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NMSU museum conservation students restore retablos, on display in December

  • By Victoria Balderrama
  • 575-646-1614
  • vbalde@nmsu.edu
  • Nov 27, 2013
Group photo

You probably know that there are art works housed in museums all over the world. What you might not know is that through the efforts of conservators, these works of art have been maintained for centuries, and that New Mexico State University offers a program through which students receive training to become licensed museum conservators.

The undergraduate Museum Conservation Program in NMSU's College of Arts in Sciences, has been offered for more than 10 years and is one of only three in the nation.

"Conservation is the study of preservation of art or historical objects, anything that humans give value to," said Silvia Marinas-Feliner, program director. "We learn how to better preserve objects and slow down the deterioration process in the safest way possible. There is a huge problem in museums all over the nation. Collections are not well-kept because museums do not have enough staff that have the knowledge of how to preserve the objects."

Some of the projects recently undertaken by students in the program have included the restoration of "The Traders" sculpture outside the Business Complex on the NMSU campus, and the Bataan Memorial bronze sculpture "Heroes of Bataan" in Las Cruces and restoring the collection of the 19th century Mexican retablos owned by NMSU.

Under Marinas-Feliner's supervision, a group of 12 students went through the process of restoring the artworks.

"Conserving Tradition: The NMSU Retablo Collection Exhibition" will be on display through Dec. 21 at the University Art Gallery.

There will be a public reception featuring a talk with Marinas-Feliner and her students from 6 to 8 p.m. Wednesday, Dec. 4.

The retablos were obtained by NMSU in the late 1960s through the early 1970s from independent collectors. Most were made in the 19th century in Central Mexico, though there are some from the late 18th century. Several have circulated in international exhibits organized by Marinas-Feliner.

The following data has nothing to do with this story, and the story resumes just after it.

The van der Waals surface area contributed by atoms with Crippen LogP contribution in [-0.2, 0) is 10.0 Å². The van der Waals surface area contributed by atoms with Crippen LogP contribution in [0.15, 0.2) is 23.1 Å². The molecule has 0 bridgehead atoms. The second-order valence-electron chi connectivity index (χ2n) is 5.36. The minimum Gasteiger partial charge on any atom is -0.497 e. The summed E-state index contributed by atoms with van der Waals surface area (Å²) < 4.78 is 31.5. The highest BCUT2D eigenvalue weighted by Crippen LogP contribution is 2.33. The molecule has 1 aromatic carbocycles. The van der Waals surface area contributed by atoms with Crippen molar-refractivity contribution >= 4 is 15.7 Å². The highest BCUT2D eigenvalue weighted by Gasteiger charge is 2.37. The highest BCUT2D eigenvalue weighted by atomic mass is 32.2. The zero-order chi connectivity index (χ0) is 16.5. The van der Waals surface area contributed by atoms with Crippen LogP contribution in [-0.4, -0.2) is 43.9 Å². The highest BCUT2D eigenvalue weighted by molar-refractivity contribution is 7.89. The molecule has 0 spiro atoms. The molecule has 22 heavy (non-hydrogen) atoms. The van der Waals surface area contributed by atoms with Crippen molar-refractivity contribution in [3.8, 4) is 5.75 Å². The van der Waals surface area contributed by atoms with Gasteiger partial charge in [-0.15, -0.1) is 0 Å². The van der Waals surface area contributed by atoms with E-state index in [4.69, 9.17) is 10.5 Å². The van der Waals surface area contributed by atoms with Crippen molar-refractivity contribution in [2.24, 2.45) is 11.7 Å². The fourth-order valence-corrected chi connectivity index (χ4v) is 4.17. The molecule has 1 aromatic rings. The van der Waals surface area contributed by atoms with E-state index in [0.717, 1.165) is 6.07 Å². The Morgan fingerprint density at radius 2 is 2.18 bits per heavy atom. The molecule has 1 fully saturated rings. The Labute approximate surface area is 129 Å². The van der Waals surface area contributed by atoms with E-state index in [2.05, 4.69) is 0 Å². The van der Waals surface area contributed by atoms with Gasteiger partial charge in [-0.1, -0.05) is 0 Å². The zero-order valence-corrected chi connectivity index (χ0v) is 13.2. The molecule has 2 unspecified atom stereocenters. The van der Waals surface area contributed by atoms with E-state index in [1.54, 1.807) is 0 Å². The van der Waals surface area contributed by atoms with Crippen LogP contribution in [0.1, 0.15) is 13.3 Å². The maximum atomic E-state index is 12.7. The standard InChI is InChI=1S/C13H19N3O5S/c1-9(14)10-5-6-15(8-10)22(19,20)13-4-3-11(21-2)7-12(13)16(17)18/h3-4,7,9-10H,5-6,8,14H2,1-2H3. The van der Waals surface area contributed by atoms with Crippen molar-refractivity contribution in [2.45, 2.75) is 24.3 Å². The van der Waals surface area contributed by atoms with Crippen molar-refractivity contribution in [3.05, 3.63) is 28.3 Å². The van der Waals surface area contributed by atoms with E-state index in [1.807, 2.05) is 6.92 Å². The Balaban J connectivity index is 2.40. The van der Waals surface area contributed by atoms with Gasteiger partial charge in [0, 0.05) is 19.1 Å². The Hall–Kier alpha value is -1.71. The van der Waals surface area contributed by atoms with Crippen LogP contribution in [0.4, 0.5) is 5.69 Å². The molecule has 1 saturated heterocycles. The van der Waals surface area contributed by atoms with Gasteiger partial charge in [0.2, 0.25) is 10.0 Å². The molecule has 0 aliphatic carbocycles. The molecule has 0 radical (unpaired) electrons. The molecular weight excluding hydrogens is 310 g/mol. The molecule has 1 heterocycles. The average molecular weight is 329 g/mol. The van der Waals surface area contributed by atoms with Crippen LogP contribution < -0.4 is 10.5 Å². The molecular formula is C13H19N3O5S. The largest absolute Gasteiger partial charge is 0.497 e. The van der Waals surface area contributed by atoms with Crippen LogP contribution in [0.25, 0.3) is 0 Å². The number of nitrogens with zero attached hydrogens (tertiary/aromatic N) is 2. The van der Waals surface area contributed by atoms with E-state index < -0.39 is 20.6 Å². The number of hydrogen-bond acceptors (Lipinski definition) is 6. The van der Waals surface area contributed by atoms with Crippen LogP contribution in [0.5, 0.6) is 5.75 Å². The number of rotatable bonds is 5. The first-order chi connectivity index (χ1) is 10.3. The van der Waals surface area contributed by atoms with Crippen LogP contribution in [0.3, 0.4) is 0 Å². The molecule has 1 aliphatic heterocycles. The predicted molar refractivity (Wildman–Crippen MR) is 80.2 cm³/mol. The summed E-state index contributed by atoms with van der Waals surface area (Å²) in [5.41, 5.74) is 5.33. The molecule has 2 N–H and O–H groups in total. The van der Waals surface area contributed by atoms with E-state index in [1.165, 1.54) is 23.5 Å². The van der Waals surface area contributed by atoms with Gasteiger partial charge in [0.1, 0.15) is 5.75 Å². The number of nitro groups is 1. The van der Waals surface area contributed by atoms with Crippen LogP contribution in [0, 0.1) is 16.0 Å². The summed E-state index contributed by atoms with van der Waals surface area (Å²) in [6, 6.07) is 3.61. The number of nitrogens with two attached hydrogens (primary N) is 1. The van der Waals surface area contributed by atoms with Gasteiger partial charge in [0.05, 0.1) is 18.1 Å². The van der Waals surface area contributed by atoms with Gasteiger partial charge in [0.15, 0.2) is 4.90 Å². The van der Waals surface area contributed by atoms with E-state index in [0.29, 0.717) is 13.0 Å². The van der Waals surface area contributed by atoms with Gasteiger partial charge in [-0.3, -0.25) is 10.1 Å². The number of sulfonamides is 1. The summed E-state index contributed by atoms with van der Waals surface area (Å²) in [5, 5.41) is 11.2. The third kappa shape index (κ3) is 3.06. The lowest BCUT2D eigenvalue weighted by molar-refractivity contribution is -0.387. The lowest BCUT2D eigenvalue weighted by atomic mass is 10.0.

Damages to the retablos included corrosion, surface scratches and melting (probably from being near candles), said graduate art student Whitney Jacobs.

Restoring the retablos was a multi-step process that involved analyzing works, identifying the problems, conducting testing, determining a treatment and finally, applying the treatment.

"First Dr. Marinas-Feliner taught us to assess the overall damage," explained student Maria Marin. "We do different types of testing and sometimes we find other problems and solutions. From there, we take a course of treatment, and in the case of the retablos, treat both sides.

"We want to see what kinds of solvents we can use to remove that type of rust and stabilize the surface. We start out gently, dry brushing with a cotton swab, then we move onto something like water. The use of solvents escalates, depending on how aggressive the treatment needs to be. Once we pick the right one, we continue with the treatment until the retablo is clean."

Solvents frequently used include mineral spirits, acetone and alcohol, among others.

"We work on a variety of materials," said Jacobs, who in addition to the retablos, restored a wooden crucifix sculpture. "Every object is different, with a vastly different history. All the materials have to be approached in a different way. Nowadays, people are using lots of mixed media, and that poses challenges for conservators."

She suggested artists include a descriptive note of the materials used in an artwork if they wish to preserve it for a long period.

Marinas-Feliner, originally from Spain, helped launch the NMSU program in 2002. She received a second master's degree from NMSU in archeology.

"My idea was to combine both areas," she said. "I wanted to restore all kinds of materials in really bad condition. When I first came here, I tried to do that, and that's what I want to pass on to my students. I really hope that my students will go to small museums and help better preserve their art collections.

"At this stage, what they get here is preparation in order to get to the graduate level. They can work as conservator technicians but not as conservators until they get to the graduate level."

The retablos exhibit features before-restoration photos of the retablos, a table with some of the tools used in the restoration process and wall texts explaining the process.

"I'm very happy this exhibit is up," Marinas-Feliner said. "It's the first time we've had the opportunity to show what the program is about. A lot of people have no idea what conservation work entails, so this will be a great opportunity to show the public. The retablos are the first real objects the students worked on and they did an incredible job. I'm very proud of them."

"We're thrilled to be highlighting these NMSU treasures," said Stephanie Taylor, interim director of the University Art Gallery.